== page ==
SHI XHINNING, Duchamp Retrospective Exhibition in China, 2000–01, oil on canvas, 3.3 × 3.3 ft. Copyright Sigg Collection.

“Mahjong” & “Half-Life of a Dream”

USA China

Chinese contemporary art has had an irregular history in the West. After a flurry of major exhibitions in the late 1990s, large-scale exhibitions featuring Chinese artists dwindled to the sporadic earlier this decade, left to a few dedicated galleries, collectors and curators. This brief interlude has been interrupted by a storm of headlines—some positive, some instructive, some plainly baffled—following the explosion of the contemporary Chinese art market, especially in high-profile international auctions.

Residents of the San Francisco Bay Area had the opportunity to view two remarkable Chinese contemporary art exhibitions this September at the Berkeley Art Museum and Pacific Film Archive (BAM/PFA) and the San Francisco Museum of Modern Art (SFMOMA). The pair of shows was a welcome return of this movement to US institutions and signaled a revived interest in developing a critical understanding of China’s massive post-Mao cultural transformation. 

BAM/PAF mounted “Mahjong,” selections from Uli and Rita Sigg’s encyclopedic collection of Chinese art since the end of the Cultural Revolution. Organized by the museum’s senior curator of Asian art Julia M. White and chief curator Lucinda Barnes, “Mahjong” offers the broader view. The installation represented the first exhibition of the Siggs’ famous collection in North America, with nearly 150 works on display.

The exhibition was structured around gentle thematic arrangements, highlighting conceptual and technical trends: the appropriation and deconstruction of traditional iconography, the repurposing of political propaganda as Political Pop and critical views of China’s new consumer culture or the one-child policy. The unique open floorplan devised for the exhibition and the museum’s interlocking, cantilevered spaces forged surprising connections among artworks. Seeing Yue Minjun’s installation of 25 smiling, standing figures 2000 A.D. (2000)—contemporary Terracotta Warriors—beside Ai Weiwei’s Whitewash (1993-2000), 132 Neolithic vases arranged in rows, many of them wantonly covered in white paint, enriched both works. Their proximity highlighted how each artist subversively appropriates cultural icons beloved in China.

Other artists offered perspectives on political changes from a more personal angle. Auction darlings like painters Zhang Xiaogang, famed for his grey-toned family portraits, and Zeng Fanzhi made their inevitable appearances, but their relative star power in the art market does not overwhelm the artwork of their contemporaries in this top-notch collection. More interesting for the historical enthusiast were the few rare pieces from China’s first self-identified avant-garde group, the Stars Painting Society (Xingxing). These raw and DIY works, notably Huang Rui’s proto-modernist paintings and Huang Yong Ping’s early Dada-inspired objects, reminded viewers of the tremendous outpouring of creativity that took place almost immediately after the end of the Cultural Revolution, led by artists undaunted by the lack of a sympathetic public and unaware that their work might be worth something one day.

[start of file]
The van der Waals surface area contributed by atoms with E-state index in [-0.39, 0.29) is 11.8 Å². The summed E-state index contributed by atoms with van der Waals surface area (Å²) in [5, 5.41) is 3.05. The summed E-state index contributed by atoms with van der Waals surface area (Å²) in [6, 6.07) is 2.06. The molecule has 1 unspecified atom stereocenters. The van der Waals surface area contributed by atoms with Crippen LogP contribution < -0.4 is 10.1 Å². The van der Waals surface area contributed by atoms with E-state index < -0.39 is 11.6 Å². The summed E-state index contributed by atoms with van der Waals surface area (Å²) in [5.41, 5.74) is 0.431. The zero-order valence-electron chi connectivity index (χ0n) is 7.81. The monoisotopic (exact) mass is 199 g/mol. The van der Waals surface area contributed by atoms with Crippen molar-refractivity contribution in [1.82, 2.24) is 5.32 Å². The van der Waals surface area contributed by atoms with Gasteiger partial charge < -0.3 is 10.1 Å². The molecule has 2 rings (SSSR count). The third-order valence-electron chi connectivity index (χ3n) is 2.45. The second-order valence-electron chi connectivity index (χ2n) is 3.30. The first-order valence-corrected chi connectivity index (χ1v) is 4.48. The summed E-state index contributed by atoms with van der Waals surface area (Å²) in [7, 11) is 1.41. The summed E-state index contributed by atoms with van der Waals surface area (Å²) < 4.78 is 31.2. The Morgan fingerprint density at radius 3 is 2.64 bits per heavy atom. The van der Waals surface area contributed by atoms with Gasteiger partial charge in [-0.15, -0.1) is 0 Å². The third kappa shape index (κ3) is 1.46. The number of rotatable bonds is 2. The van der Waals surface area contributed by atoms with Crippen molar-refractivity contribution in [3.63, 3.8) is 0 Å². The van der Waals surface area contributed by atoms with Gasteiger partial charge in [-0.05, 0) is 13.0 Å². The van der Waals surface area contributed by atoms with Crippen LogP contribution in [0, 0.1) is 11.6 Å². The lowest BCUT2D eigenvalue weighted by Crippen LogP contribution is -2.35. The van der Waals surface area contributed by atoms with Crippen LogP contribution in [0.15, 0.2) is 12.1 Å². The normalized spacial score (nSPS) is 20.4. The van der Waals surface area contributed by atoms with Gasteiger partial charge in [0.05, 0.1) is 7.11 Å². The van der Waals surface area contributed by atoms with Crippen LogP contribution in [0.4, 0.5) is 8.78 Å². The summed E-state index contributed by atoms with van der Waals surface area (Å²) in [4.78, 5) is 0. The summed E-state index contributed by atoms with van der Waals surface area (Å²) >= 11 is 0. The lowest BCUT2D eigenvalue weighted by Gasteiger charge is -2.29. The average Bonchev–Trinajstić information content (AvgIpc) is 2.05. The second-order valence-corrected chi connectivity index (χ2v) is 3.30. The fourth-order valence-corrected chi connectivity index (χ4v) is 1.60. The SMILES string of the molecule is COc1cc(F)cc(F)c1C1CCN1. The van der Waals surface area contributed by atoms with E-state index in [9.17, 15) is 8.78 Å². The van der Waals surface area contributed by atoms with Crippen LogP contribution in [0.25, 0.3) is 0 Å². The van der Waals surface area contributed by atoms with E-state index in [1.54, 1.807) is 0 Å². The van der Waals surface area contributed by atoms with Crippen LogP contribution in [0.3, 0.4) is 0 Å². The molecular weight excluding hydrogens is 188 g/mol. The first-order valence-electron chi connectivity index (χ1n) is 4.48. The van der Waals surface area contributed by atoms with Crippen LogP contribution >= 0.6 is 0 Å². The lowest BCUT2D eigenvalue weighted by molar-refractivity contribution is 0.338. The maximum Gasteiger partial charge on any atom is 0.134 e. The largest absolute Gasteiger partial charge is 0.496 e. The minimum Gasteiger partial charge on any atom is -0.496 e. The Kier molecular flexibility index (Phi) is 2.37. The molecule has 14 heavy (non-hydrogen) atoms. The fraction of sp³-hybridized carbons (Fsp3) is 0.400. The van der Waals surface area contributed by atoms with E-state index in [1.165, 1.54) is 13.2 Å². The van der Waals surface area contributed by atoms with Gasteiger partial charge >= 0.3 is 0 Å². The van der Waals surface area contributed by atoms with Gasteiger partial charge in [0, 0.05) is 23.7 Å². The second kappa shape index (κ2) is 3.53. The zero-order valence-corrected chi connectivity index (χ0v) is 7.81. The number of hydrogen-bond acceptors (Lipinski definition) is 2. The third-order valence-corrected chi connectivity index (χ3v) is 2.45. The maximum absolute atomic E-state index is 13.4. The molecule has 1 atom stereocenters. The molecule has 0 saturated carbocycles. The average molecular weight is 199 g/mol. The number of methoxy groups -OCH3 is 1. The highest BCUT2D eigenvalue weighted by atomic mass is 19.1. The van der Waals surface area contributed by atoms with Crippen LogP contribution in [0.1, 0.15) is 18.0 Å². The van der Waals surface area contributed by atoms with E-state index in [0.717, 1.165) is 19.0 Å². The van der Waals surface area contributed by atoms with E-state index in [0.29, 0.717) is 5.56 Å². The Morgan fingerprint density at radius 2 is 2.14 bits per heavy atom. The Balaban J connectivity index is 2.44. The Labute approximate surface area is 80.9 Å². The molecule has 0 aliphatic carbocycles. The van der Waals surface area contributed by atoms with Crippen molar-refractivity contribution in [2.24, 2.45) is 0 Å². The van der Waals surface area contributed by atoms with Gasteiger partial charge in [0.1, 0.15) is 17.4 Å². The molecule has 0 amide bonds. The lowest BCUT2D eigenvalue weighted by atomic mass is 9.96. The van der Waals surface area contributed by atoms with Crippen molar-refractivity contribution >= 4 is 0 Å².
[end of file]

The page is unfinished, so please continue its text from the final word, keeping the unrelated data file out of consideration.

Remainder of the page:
Across the bay, SFMOMA’s “Half-Life of a Dream,” curated by the Asian Art Museum of San Francisco’s Jeff Kelley, was drawn mainly from Kent and Vicki Logan’s substantial gift to the museum. The Logans have one of the most high-profile, cutting-edge collections of contemporary art in North America, and they were among the first major collectors 
to demonstrate a serious commitment to Chinese contemporary art. The exhibition of approximately 50 works was smaller in scale but more thematically focused. The works selected by Kelley highlight the Logans’ stated predilection for postmodern portraiture and have a decided focus on the subjective identity of the artist and a heightened sense of individualism in crisis.

Fang Lijun’s monumental painting Series 3, No. 15 (1994), featuring the artist’s own neon-orange likeness drowning under deep blue waves, was emblematic of the sensuous surfaces and waking-nightmare impulses linking much of the show. Paintings and installations of figures sleeping or in surrealist settings dominated the galleries, contributing to an overall feeling of disequilibrium. Works such as Zhang Huan’s Buddha Never Down (2003), a white, life-sized cast of the artist covered in feathers locked in a spherical cage, and Yang Shaobin’s Untitled (1999), multiple images of the artists’ likeness struggling violently with himself, presented a view of artistic expression as one perpetually at odds with an invisible adversary. The more politically minded works on view, such as Sui Jianguo’s installation of a sleeping Mao surrounded by an array of colorful dinosaurs, The Sleep of Reason (2005) or Hung Liu’s Where is Mao? (1988-2006), images of famous moments in Mao’s career embroidered onto silk shorts, lend themselves even more to the presumed friction between creative expression and political authority.

While “Mahjong” aimed to be inclusive and instructive, locating China’s new wave of creative practice within a social, cultural and historical context, “Half-Life” came across as a contemporary art exhibition that happened also to be China-focused. The difference between the two visions pointed to the dominant dialectic of mainland Chinese art: profoundly engaged with the concerns confronting a nation in transformation, while trying to find its place in the world.